Wednesday, October 7, 2009

Typhoon Melor (#18)

Typhoon Melor (#18 in Japan) made landfall a few nights ago here in Shizuoka/Aichi and was raging outside for a couple days. The days leading up to the typhoon were rainy and gray, but the waves were pretty good. I have experienced some bad weather in California before, but I have a new respect for the power of these tropical typhoons (or hurricanes or cyclones depending on your location). There have been times when I have been been scared in the ocean, but this was the first time that just walking outside has seemed life threatening to me. The worst of the storm hit in the middle of the night with 70-90 mph winds, making for a very sleepless night.

Before the typhoon made landfall, I took trip down the coast to explore some different surf spots.

I found many miles of surf like this, gray and offshore with nobody around and much bigger than it looked.

This is a photo from left that is closer to home near the local rivermouth. Mostly closeouts, but every once and awhile a gem would come through. Again, much bigger than it looks, no humans around to give it some perspective.

This is one of the more well known spots on the coast, Tahara Long Beach. There are a few professional surf contest held here each year, since it seems to be a consistent wave. This day was big, but still pretty manageable. This wave is very similar to Morro Bay, minus the warm water river from the power plant.

Unsurfed slab #1. Fun wave to look at, but probably painful to surf. I was waiting up on the cliff for a Japanese charger to take it on, but nobody showed. I thought about paddling out for 1/10th of second then thought better of it. Not to sound like a broken record, but it is bigger than it looks...

More unsurfed beachy, where is everybody?

Me, about to go storm riding the morning after the typhoon passed. If I look a bit tired it is because I was up all night listing to the wind scream and waiting for our apartment to blow away.

A few gems made it through the chaos, but this was more of a day for watching.

Nature, meet man...

Looking north up the river following the worst of the storm.

This used to be a bike trail, quite a few pine needles were shaken loose from the matsu trees.

Toyohama looked semi-surfable, nobody around, just one car in the lot.

This is my favorite check spot. Just a random construction along the side of the bike trail to give you a view over the pine.

Storm clouds pushing out the last of the typhoon.

After two days of searching, I found my rivermouth sandbar perfection, perfect and peeling 6 inch drainers. I mind-surfed myself silly for hours, it was fantastic.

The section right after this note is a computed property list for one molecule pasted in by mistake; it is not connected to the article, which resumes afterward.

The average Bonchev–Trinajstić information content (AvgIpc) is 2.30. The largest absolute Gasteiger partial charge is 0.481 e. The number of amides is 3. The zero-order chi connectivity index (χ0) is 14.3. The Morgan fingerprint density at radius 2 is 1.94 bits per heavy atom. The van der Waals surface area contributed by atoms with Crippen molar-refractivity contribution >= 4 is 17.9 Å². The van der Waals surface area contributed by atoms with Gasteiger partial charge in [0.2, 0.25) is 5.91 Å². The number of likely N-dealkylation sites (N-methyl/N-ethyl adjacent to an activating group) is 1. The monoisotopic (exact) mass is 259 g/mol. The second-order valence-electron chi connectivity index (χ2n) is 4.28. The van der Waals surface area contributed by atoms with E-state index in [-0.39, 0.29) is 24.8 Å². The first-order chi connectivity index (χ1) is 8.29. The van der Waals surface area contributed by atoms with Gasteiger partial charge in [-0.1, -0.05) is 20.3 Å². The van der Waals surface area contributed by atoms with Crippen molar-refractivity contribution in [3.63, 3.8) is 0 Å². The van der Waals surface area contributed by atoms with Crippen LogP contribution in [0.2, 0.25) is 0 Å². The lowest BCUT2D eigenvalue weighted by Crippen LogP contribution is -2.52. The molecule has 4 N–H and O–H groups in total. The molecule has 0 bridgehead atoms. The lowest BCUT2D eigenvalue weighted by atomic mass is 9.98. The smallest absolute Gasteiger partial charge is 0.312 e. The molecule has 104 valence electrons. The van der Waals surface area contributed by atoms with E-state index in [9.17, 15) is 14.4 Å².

One of the most incredible things about the storm systems here is the speed in which they come and go, one day will be gray, rainy, windy and huge out-of-control surf, and the next day will look like this, calm and glassy and inviting.

I will be off visiting the Island of the Gods for a little while, taking many photographs, but probably without the means to upload and share the photos. As soon as I get back online I will share the goods.

Friday, October 2, 2009

Bridges, Waves, Trails, Signs

As I mentioned in my last post, my camera has decided to stop working, but the good news is I have a replacement camera in my hands now and I had a chance to go through some photos from the past month. I picked out a few that caught my attention, here they are in no particular order...

Traffic trails on highway 150, the main coastal road that runs through town. If you squint your eyes you can see the McDonalds golden arches.

Not these golden arches... here are a few views of Higashi-Bashi (east bridge) at sunset. This is one of the main bridges into the town, follow the road straight to the beach and you end up at Higashi-Bashi the surfspot.

View from Higashi-Bashi toward the west.

When the west winds pick up, everybody heads for Toyohama since the jetties here protect the surf from the strong wind. Notice the stadium seating jetty, perfect for jumping off into the lineup if your to lazy to paddle out.

Two photos from a bike ride towards the west, along the pacific coastal bike trail. This trail stretches for miles and miles along the coast, I've explored about 2 hours in each direction but there is plenty more to do. Many stretches of the trail look like this with empty beach and nobody around.

You don't have to speak Japanese to get the point of this warning sign.